With that parable and analogy setting the stage, if you are stuck in a pattern of bitterness, the first thing you need to do is think about your sin. If someone has asked us to forgive them, even for a heinous sin that they committed against us, we need to forgive and we need to release our bitterness. One of the ways we do this is by thinking about our own sin. The problem with the unforgiving servant in the parable in Matthew 18 is that he obsessed over the debt that he was owed, and not over the debt he had been forgiven. When I talk about this passage to others, I often say, “If you show me someone who is clinging to bitterness and refusing to forgive, I will show you someone who is not thinking about all that they have been forgiven, but is instead only thinking about what has happened to them.” The call to let go of bitterness and to forgive is the call to be humble and to reflect upon your own sin, understanding that you will never have to forgive someone more than you have been forgiven by God himself.

This gets to the second point we need to think about. There is a practical strategy for thinking about Jesus in Matthew 18. We are not just thinking about our own sin and the bad things we have done. We are thinking about the grace of Jesus in extending forgiveness to us in spite of our sin. Every single offense we have ever committed, even in the last two minutes (we probably haven’t been loving the Lord our God with all of our heart, soul, mind, and strength) has been in the face of God and his son Jesus Christ. And God is rightly angry with us over that sin. But he overcomes his anger with grace and mercy, and he extends that to us in Jesus. So it is not enough to think only about our sin if we are to let go of bitterness. We have to think about the grace and mercy of Jesus Christ. And when we have meditated on and soaked in the grace that he has extended to us we will, if grace is operating at all, want to extend grace to others. In sum, if we want to overcome bitterness, we need to think about our own sin. But we also need to think about the grace of Jesus in covering our sin.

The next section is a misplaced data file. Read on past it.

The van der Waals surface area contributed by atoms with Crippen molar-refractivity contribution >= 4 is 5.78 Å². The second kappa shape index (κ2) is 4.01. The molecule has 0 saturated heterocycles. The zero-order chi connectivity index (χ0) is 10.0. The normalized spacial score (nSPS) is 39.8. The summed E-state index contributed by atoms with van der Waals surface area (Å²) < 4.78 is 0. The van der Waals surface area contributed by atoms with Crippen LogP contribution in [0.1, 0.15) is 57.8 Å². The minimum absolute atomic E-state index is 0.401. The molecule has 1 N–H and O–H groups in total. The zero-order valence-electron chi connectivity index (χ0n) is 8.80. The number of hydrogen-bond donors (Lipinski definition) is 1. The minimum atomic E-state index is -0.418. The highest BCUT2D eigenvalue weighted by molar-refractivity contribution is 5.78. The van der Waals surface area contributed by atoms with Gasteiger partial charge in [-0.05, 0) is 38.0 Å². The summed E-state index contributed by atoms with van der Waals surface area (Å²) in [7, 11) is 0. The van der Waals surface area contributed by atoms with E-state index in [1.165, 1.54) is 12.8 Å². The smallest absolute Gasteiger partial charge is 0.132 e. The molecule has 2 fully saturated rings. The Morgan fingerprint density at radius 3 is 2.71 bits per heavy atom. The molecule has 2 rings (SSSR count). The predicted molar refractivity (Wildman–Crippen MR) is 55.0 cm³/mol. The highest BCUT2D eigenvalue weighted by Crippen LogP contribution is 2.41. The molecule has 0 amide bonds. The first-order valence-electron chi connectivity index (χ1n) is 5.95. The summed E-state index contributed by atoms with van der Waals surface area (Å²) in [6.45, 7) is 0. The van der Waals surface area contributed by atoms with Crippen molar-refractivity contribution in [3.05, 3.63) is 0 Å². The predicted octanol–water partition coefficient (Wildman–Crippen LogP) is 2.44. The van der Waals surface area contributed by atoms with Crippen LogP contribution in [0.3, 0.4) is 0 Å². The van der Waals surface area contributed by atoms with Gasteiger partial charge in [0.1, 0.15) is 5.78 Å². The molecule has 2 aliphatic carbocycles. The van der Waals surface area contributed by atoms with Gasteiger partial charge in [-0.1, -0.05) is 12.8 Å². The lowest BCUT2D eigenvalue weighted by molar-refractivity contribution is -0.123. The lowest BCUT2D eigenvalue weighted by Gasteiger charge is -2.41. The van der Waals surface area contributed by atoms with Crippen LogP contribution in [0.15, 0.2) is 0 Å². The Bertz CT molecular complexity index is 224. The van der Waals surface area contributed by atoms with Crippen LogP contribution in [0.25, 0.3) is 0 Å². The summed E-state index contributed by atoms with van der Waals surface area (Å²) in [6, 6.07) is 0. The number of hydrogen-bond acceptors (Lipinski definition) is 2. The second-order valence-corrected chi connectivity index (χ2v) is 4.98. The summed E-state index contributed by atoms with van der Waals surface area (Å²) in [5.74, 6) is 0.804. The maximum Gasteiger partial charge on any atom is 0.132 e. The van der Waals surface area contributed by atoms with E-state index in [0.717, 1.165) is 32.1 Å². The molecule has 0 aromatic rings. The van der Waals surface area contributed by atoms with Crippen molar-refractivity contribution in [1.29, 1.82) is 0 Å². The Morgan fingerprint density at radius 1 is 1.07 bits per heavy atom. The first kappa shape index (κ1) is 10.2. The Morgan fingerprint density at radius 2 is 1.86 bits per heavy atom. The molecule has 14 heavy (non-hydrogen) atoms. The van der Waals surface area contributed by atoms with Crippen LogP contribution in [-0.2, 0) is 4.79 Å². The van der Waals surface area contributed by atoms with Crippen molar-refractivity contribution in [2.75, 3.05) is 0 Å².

A third thing we can do is listed in 2 Corinthians 10:5. Christians are commanded to take every thought captive to obey Christ. That is to say we are not supposed to let wild sinful thoughts roam through our minds. We have the opportunity to take our thoughts to obey Christ. And one of the things we can do to take our thoughts captive is to begin to force ourselves to think good things about the person who has wronged us.